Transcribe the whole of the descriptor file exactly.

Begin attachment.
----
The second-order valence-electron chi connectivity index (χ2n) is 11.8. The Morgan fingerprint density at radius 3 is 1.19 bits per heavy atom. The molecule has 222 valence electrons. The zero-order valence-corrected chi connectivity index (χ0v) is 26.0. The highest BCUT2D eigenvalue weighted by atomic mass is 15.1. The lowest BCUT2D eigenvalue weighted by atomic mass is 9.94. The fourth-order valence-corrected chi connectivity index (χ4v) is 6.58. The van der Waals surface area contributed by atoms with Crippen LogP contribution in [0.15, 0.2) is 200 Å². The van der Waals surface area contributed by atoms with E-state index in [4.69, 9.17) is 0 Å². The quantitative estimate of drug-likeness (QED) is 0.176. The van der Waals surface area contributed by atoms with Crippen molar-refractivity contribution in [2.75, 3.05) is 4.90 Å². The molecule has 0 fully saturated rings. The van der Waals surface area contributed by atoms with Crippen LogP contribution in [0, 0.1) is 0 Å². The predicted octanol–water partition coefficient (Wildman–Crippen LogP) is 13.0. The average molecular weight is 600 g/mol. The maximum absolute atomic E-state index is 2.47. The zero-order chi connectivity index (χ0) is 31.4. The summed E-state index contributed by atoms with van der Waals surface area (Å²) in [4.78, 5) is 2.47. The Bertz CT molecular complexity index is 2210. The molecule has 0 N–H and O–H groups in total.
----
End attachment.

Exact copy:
The second-order valence-electron chi connectivity index (χ2n) is 11.8. The Morgan fingerprint density at radius 3 is 1.19 bits per heavy atom. The molecule has 222 valence electrons. The zero-order valence-corrected chi connectivity index (χ0v) is 26.0. The highest BCUT2D eigenvalue weighted by atomic mass is 15.1. The lowest BCUT2D eigenvalue weighted by atomic mass is 9.94. The fourth-order valence-corrected chi connectivity index (χ4v) is 6.58. The van der Waals surface area contributed by atoms with Crippen LogP contribution in [0.15, 0.2) is 200 Å². The van der Waals surface area contributed by atoms with E-state index in [4.69, 9.17) is 0 Å². The quantitative estimate of drug-likeness (QED) is 0.176. The van der Waals surface area contributed by atoms with Crippen molar-refractivity contribution in [2.75, 3.05) is 4.90 Å². The molecule has 0 fully saturated rings. The van der Waals surface area contributed by atoms with Crippen LogP contribution in [0, 0.1) is 0 Å². The predicted octanol–water partition coefficient (Wildman–Crippen LogP) is 13.0. The average molecular weight is 600 g/mol. The maximum absolute atomic E-state index is 2.47. The zero-order chi connectivity index (χ0) is 31.4. The summed E-state index contributed by atoms with van der Waals surface area (Å²) in [4.78, 5) is 2.47. The Bertz CT molecular complexity index is 2210. The molecule has 0 N–H and O–H groups in total.